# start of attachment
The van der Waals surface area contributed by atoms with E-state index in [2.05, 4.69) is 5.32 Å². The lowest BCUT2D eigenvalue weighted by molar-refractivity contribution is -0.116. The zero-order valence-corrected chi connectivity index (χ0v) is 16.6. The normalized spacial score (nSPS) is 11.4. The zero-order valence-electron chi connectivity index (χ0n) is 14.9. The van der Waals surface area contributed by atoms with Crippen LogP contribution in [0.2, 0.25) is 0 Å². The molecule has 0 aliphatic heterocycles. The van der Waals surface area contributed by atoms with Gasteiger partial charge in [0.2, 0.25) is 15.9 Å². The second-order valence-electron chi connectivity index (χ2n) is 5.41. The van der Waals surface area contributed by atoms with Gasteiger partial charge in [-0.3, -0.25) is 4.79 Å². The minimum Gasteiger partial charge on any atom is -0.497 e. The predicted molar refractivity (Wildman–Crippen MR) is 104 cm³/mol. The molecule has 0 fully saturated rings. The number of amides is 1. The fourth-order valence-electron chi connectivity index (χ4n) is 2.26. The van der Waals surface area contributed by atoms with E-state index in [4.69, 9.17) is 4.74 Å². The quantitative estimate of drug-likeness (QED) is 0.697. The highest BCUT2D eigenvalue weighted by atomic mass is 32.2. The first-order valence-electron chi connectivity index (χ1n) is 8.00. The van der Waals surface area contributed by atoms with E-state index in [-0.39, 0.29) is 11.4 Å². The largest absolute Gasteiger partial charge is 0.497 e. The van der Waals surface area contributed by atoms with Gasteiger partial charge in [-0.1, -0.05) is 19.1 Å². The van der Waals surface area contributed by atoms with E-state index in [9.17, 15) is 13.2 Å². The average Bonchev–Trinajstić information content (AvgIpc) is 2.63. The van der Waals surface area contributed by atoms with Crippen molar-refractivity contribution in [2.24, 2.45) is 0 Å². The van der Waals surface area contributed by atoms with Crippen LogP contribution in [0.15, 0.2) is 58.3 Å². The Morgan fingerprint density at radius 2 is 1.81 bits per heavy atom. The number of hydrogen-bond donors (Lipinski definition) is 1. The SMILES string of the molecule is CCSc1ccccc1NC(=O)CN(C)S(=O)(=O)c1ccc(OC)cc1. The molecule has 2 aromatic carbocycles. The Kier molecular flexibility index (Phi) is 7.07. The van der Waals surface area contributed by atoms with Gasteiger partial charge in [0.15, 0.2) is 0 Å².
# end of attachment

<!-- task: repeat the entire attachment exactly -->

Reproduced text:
The van der Waals surface area contributed by atoms with E-state index in [2.05, 4.69) is 5.32 Å². The lowest BCUT2D eigenvalue weighted by molar-refractivity contribution is -0.116. The zero-order valence-corrected chi connectivity index (χ0v) is 16.6. The normalized spacial score (nSPS) is 11.4. The zero-order valence-electron chi connectivity index (χ0n) is 14.9. The van der Waals surface area contributed by atoms with Crippen LogP contribution in [0.2, 0.25) is 0 Å². The molecule has 0 aliphatic heterocycles. The van der Waals surface area contributed by atoms with Gasteiger partial charge in [0.2, 0.25) is 15.9 Å². The second-order valence-electron chi connectivity index (χ2n) is 5.41. The van der Waals surface area contributed by atoms with Gasteiger partial charge in [-0.3, -0.25) is 4.79 Å². The minimum Gasteiger partial charge on any atom is -0.497 e. The predicted molar refractivity (Wildman–Crippen MR) is 104 cm³/mol. The molecule has 0 fully saturated rings. The number of amides is 1. The fourth-order valence-electron chi connectivity index (χ4n) is 2.26. The van der Waals surface area contributed by atoms with E-state index in [4.69, 9.17) is 4.74 Å². The quantitative estimate of drug-likeness (QED) is 0.697. The highest BCUT2D eigenvalue weighted by atomic mass is 32.2. The first-order valence-electron chi connectivity index (χ1n) is 8.00. The van der Waals surface area contributed by atoms with E-state index in [-0.39, 0.29) is 11.4 Å². The largest absolute Gasteiger partial charge is 0.497 e. The van der Waals surface area contributed by atoms with Gasteiger partial charge in [-0.1, -0.05) is 19.1 Å². The van der Waals surface area contributed by atoms with E-state index in [9.17, 15) is 13.2 Å². The average Bonchev–Trinajstić information content (AvgIpc) is 2.63. The van der Waals surface area contributed by atoms with Crippen molar-refractivity contribution in [2.24, 2.45) is 0 Å². The van der Waals surface area contributed by atoms with Crippen LogP contribution in [0.15, 0.2) is 58.3 Å². The Morgan fingerprint density at radius 2 is 1.81 bits per heavy atom. The number of hydrogen-bond donors (Lipinski definition) is 1. The SMILES string of the molecule is CCSc1ccccc1NC(=O)CN(C)S(=O)(=O)c1ccc(OC)cc1. The molecule has 2 aromatic carbocycles. The Kier molecular flexibility index (Phi) is 7.07. The van der Waals surface area contributed by atoms with Gasteiger partial charge in [0.15, 0.2) is 0 Å².